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Free Radic Biol Med. 2000 May 1;28(9):1387-404.

Oxidative stress and cell cycle checkpoint function.

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  • 1Growth Control and Cancer Group, National Institute of Environmental Health Sciences, Research Triangle Park, NC 27709, USA.

Abstract

Oxidative stress and the damage that results from it have been implicated in a wide number of disease processes including atherosclerosis, autoimmune disorders, neuronal degeneration, and cancer. Reactive oxygen species (ROS) are ubiquitous and occur naturally in all aerobic species, coming from both exogenous and endogenous sources. ROS are quite reactive and readily damage biological molecules, including DNA. While the damaging effects of ROS on DNA have been intensively studied, the effects of oxidative damage on cell cycle checkpoint function have not. Here will we review several biologically important ROS and their sources, the cell cycle, checkpoints, and current knowledge about the effects of ROS on initiating checkpoint responses.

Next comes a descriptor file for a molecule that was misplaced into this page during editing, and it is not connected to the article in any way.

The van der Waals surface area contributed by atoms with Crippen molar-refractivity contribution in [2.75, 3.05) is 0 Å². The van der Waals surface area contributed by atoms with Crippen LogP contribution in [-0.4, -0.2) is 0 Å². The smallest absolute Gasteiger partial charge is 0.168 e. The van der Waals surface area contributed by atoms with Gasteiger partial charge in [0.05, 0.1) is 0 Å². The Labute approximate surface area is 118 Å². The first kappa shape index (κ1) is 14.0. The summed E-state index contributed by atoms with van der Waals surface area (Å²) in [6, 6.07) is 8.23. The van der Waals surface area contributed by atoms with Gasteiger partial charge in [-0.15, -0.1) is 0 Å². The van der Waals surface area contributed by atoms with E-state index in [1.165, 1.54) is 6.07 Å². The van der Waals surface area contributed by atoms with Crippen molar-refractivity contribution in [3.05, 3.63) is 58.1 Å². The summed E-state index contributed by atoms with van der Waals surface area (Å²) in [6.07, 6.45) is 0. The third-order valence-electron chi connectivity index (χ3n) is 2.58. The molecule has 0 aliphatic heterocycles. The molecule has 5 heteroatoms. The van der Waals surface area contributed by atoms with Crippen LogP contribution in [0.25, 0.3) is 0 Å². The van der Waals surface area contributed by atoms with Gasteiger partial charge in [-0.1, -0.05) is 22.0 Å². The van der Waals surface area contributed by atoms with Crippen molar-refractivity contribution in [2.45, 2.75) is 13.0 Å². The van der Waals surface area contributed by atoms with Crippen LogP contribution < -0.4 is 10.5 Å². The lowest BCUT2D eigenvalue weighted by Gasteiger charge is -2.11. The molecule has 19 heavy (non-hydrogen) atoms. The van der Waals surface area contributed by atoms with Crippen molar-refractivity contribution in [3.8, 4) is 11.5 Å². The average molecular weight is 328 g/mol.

PMID:
10924858
[PubMed - indexed for MEDLINE]
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